#10 - Saint Anne Parish Church in Buda (1740-1764)

Known for its onion-shaped twin towers, the Saint Anne parish church in Buda has a stunning Baroque interior. Photo: Tas Tóbiás
Known for its onion-shaped twin towers, the Saint Anne parish church in Buda has a stunning Baroque interior. Photo: Tas Tóbiás

With its onion-shaped twin towers seen from afar, Baroque fans consider the Saint Anne church the pride of the Buda side. The centerpiece of the facade is a statue of Saint Anne, mother of the Virgin, holding the child Mary (the coat of arms of Buda is seen above them, before its union with Pest). Uniquely, the church has a central layout topped by a dome, the only such example from this period. The dome’s Novecento-inspired fresco was made by two Italy-trained Hungarian painters, Béla Kontuly and Pál Molnár C., and shows scenes from the life of Saint Anne (1938).

The Baroque high altar is especially gorgeous – by the Hungarian sculptor Károly Bebó – as are Franz Xaver Wagenschön’s paintings ringing the central space. Originally a Jesuit church, in 1773 it fell to the local parish after Pope Clement XIV dissolved the order. Location.


#11 - Erdődy-Hatvany Palace (1750)

The rollercoaster history of the Erdődy-Hatvany Palace (1750) in the Castle Hill reflects that of Hungary itself. Photo: Tas Tóbiás
The rollercoaster history of the Erdődy-Hatvany Palace (1750) in the Castle Hill reflects that of Hungary itself. Photo: Tas Tóbiás

The Hungarian aristocracy preferred to do its socializing in Vienna, the empire’s capital, rather than the small towns that Buda and Pest were in the 18th century. This means that few Baroque residential palaces were built here and those were rather provincial.

The Erdődy-Hatvany Palace mirrors the arc of Hungary's political and social history: built by a Habsburg-friendly aristocrat (Erdődy family) in the post-Ottoman period; purchased by a Jewish industrialist family (Hatvany) in 1912; confiscated by the SS in 1944; then nationalized by the Communist state. Today, the Baroque palace houses the Institute for Musicology, while the Hatvany's coat of arms still adorns the tympanon. Location.

#12 - Copf Style Residential Houses on the Castle Hill (1796-1807)

Budapest's Castle Hill is lined with Copf buildings, an architecture style that falls between the Baroque and Neoclassicism and is named after the braided string motifs that often appear on the facades. Photo: Tas Tóbiás
Budapest's Castle Hill is lined with Copf buildings, an architecture style that falls between the Baroque and Neoclassicism and is named after the braided string motifs that often appear on the facades. Photo: Tas Tóbiás

The Baroque was running its course by the late 18th century, a fact that showed itself also in architecture. The so-called Copf Style embodied the period between the Baroque and Neoclassicism, reflecting the emerging ideas of enlightenment and rationality: Facades became flatter, less tectonic, and with simpler entrance gates and rectangular window surrounds. Reliefs, medallions, and braided strings replaced the more expressive Baroque sculptures and statues (copf, the motif after which this era is named, translates to braided hair in Hungarian and German).

József Grigely, a teacher of humanities and high school principal, lived in the building shown above (Bécsi kapu tér 7). He flaunted his classical education by commissioning portrait medallions of Virgil, Cicero, Socrates, Livius, Quintilianus, and Seneca, as well as reliefs showing the allegories of arts and sciences. The house later went to Lajos Hatvany, scion of a wealthy industrial family and himself a literary critic, who socialized here with writers and poets. A plaque today lists his famous guests, including Thomas Mann and Sándor Márai. Location.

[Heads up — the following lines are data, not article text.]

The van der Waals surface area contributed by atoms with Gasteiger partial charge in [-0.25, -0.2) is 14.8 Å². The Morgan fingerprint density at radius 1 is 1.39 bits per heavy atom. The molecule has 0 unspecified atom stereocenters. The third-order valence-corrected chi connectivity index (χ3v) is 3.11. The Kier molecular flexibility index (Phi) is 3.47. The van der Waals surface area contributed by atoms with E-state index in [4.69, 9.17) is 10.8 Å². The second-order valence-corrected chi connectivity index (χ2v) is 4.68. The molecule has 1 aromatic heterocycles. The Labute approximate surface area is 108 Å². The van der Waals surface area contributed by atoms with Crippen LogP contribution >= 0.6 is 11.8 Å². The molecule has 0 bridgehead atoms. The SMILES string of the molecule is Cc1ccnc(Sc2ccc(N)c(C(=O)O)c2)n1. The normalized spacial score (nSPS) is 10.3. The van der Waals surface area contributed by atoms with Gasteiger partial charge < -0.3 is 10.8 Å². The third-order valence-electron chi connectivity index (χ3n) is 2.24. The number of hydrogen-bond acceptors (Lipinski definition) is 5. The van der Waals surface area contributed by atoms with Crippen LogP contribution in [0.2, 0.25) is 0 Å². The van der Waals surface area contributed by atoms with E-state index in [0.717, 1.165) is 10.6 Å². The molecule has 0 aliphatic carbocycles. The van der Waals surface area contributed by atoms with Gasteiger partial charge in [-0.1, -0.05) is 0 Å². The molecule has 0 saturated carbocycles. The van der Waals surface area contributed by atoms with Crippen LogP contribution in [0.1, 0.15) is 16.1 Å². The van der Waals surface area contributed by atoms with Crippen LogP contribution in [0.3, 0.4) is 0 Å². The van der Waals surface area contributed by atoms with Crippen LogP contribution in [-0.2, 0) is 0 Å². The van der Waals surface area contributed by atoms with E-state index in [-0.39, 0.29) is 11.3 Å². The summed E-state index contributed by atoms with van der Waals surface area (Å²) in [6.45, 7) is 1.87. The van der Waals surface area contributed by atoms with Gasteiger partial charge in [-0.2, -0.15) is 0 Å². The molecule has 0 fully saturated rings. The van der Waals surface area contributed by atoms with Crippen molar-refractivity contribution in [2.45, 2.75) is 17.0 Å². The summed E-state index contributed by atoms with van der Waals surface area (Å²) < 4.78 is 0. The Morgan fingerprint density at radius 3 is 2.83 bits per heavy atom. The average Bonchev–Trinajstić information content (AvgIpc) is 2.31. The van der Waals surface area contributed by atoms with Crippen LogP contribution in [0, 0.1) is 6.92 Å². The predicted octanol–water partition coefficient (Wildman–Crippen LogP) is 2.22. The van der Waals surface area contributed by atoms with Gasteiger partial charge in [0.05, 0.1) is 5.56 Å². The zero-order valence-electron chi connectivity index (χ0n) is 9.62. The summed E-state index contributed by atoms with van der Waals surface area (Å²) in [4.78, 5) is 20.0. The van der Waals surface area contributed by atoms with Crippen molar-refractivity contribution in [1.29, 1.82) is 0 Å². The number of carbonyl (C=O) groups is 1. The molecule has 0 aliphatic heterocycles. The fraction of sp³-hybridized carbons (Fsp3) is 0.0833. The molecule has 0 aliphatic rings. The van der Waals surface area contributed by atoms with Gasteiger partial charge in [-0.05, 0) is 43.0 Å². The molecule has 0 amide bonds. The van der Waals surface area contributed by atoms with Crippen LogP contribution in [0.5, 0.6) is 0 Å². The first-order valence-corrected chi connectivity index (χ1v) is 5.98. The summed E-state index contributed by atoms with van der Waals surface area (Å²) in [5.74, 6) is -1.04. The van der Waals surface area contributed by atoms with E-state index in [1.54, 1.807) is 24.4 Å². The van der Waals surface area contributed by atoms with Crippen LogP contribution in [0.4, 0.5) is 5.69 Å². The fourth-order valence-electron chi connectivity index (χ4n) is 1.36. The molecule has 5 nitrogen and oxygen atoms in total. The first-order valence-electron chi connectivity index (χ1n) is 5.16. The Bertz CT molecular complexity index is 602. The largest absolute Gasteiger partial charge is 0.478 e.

#13 - Lutheran Church of Deák tér (1799-1811)

Mihály Pollack designed the main church of Budapest's Lutheran community on Deák tér (1799-1811). Photo: Tas Tóbiás
Mihály Pollack designed the main church of Budapest's Lutheran community on Deák tér (1799-1811). Photo: Tas Tóbiás

A somber elegance imbues the main church of Budapest's Lutheran community on Deák tér. The building is an early work of Mihály Pollack, whose name came to be associated with the thriving Neoclassical architecture of Buda-Pest in the first half of the 19th century. From the outside, a simple pattern of rectangular and thermal windows and a band of triglyphs and metopes wrap the building (the porticoed front is a later addition).

Inside, as with other Protestant churches, the great space plays off against the austere white walls and the church balcony. All attention is directed toward the priest and the high altar, which features a magnificent copy of Raphael's Transfiguration. The neighboring buildings also belong to the Lutheran congregation and include a museum and a high school, hence its moniker: Insula Lutherana. Location.


#14 - The old Tigris Szálló (1839-1840)

Built in the Neoclassical style and featuring 130 high-comfort rooms, Tigris was an upscale hotel in 19th-century Pest to which leading politicians came to stay. Photo: Tas Tóbiás
Built in the Neoclassical style and featuring 130 high-comfort rooms, Tigris was an upscale hotel in 19th-century Pest to which leading politicians came to stay. Photo: Tas Tóbiás

Beside Mihály Pollack, József Hild was Budapest's chief architect of the first half of the 19th century, with hundreds of Neoclassical buildings to his name (he also designed stunning cathedrals in Eger and Esztergom). Tigris, which means tiger, was an upscale hotel in the newly expanded Lipótváros neighborhood, featuring 130 high-comfort rooms to which leading politicians came to stay. An amazingly grand staircase and a hallway supported by stone Doric columns bespeak the glorious past, as well as the stone tiger still perched atop and guarding the entrance. The excellent restaurant on the ground floor, Hilda, is named after the building's architect. Location.